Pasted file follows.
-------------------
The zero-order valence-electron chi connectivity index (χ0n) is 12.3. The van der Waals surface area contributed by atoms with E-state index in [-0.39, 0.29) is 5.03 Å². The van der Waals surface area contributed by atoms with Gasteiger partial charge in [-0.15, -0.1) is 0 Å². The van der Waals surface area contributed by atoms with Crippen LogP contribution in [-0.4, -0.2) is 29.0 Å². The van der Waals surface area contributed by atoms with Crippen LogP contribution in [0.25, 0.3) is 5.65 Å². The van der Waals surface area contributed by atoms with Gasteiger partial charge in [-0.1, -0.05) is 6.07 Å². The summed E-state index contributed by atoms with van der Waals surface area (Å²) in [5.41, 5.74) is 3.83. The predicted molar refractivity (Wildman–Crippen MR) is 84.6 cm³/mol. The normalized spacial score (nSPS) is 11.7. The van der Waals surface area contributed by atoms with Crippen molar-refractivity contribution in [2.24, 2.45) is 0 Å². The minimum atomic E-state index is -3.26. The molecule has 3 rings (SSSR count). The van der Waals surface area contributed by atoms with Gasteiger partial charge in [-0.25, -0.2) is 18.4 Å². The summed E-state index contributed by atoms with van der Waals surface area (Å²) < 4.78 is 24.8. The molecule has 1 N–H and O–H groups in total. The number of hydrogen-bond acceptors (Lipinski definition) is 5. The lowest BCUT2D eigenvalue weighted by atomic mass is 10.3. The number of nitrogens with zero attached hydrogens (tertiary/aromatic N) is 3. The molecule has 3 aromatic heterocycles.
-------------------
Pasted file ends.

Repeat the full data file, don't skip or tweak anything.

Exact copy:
The zero-order valence-electron chi connectivity index (χ0n) is 12.3. The van der Waals surface area contributed by atoms with E-state index in [-0.39, 0.29) is 5.03 Å². The van der Waals surface area contributed by atoms with Gasteiger partial charge in [-0.15, -0.1) is 0 Å². The van der Waals surface area contributed by atoms with Crippen LogP contribution in [-0.4, -0.2) is 29.0 Å². The van der Waals surface area contributed by atoms with Crippen LogP contribution in [0.25, 0.3) is 5.65 Å². The van der Waals surface area contributed by atoms with Gasteiger partial charge in [-0.1, -0.05) is 6.07 Å². The summed E-state index contributed by atoms with van der Waals surface area (Å²) in [5.41, 5.74) is 3.83. The predicted molar refractivity (Wildman–Crippen MR) is 84.6 cm³/mol. The normalized spacial score (nSPS) is 11.7. The van der Waals surface area contributed by atoms with Crippen molar-refractivity contribution in [2.24, 2.45) is 0 Å². The minimum atomic E-state index is -3.26. The molecule has 3 rings (SSSR count). The van der Waals surface area contributed by atoms with Gasteiger partial charge in [-0.25, -0.2) is 18.4 Å². The summed E-state index contributed by atoms with van der Waals surface area (Å²) < 4.78 is 24.8. The molecule has 1 N–H and O–H groups in total. The number of hydrogen-bond acceptors (Lipinski definition) is 5. The lowest BCUT2D eigenvalue weighted by atomic mass is 10.3. The number of nitrogens with zero attached hydrogens (tertiary/aromatic N) is 3. The molecule has 3 aromatic heterocycles.